This last spring, a lot of people noticed that birdsong just seemed “more vibrant.” At first it was just an anecdotal observation, but Elizabeth P. Derryberry, a behavioral ecologist from the University of Tennessee, Knoxville, decided to research the observations. She wanted to know just how changes in human behavior affects animal behavior. The economic shutdown spurred by the pandemic resulted in less traffic on roads and fewer planes in the sky. Surely birds, who are auditory species, would be affected by the quieting of the landscape. For a study area, she picked a site near urban San Francisco that had long been a place where birdsong had been recorded and documented. The species she chose to observe in-depth was the White-throated Sparrow.
This bird is one of my favorite native sparrows. We see them here in Central Illinois throughout the winter. In the spring, as they begin their move back north, they often take to song –– “Oh- Canada, Canada, Canada” is what their clear, melodic song seems to be saying. It is a harbinger of spring that greets the birder along the woodland edges. Their songs in late March and early April last year were particularly poignant as we were just entering into the great COVID unknown.
Derryberry’s research documented that the post-pandemic background noise levels in her research area had dropped by roughly 7 decibels, or 55%. She compared pre-pandemic bird recordings with post-pandemic bird recordings. She was able to document that the songs the birds were now singing were noticeably softer. Makes perfect sense. Since background noise levels were quieter, the birds didn’t have to shout.
What was somewhat unexpected was the fact that the songs actually changed in pitch and complexity. They added more low-frequency notes to their already impressive songs. It seems that the quieter stage allowed the singer to embellish the song to the audience. Ambient urban noise tends to be a low-pitched rumble. Since this noise pollution was diminished during the pandemic, the birds responded by filling the void with birdsong. The broader band-width and more complex the song, the more attractive the male’s song is to the female. Derryberry documented that the range that birdsong was audible had increased by two-fold. She will next study the breeding success of songbirds to see if the improved soundscape resulted in increased reproductive success.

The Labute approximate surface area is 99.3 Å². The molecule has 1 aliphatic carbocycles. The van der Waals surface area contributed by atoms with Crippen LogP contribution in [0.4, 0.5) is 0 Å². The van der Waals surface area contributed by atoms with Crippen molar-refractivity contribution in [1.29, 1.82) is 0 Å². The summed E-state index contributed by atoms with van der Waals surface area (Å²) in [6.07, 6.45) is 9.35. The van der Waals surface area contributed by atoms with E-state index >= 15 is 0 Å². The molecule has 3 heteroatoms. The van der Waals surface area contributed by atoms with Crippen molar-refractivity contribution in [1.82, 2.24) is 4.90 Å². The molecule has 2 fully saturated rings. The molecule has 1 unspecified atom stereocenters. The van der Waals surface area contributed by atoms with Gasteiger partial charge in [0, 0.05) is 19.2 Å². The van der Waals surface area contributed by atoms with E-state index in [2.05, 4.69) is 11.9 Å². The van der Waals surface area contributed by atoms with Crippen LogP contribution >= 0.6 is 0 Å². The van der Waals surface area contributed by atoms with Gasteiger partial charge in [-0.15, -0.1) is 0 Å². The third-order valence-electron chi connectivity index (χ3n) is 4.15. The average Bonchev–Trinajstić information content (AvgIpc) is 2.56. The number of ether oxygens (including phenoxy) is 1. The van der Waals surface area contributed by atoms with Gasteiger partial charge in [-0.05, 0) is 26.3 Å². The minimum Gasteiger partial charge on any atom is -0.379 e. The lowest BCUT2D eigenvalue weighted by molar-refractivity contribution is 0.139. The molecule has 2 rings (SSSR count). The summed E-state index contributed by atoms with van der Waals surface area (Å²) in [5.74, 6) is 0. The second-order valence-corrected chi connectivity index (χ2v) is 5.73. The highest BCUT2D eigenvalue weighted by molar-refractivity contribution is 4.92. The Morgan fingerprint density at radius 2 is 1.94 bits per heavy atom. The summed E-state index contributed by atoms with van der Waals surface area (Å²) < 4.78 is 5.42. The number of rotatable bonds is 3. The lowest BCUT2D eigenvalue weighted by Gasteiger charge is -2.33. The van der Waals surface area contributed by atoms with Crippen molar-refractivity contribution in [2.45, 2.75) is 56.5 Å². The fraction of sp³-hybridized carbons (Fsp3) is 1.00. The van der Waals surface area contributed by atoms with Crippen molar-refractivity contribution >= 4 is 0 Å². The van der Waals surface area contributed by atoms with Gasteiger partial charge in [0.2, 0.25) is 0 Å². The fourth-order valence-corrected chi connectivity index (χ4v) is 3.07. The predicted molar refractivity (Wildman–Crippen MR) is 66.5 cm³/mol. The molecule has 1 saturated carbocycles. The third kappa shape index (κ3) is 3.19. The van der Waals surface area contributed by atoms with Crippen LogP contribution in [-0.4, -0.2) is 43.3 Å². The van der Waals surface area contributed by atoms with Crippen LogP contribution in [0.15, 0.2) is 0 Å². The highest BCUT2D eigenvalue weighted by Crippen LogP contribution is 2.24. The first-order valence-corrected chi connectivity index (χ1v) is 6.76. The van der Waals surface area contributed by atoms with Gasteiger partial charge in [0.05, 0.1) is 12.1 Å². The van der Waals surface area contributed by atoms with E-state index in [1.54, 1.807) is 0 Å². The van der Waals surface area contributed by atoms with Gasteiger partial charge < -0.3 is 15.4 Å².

What amazes me about all of this is just how quickly songbirds were able to adapt to the new soundscape. Nature has a way of bouncing back if we just give it a chance. Our actions, even inadvertent ones, can have positive results. That is reason for much optimism!
Derryberry’s research was published in the journal; Science, 30 October, 2020, Vol 370, Issue 6516, pp. 575-579.
It can be viewed online at: https://science.sciencemag.org/content/370/6516/575.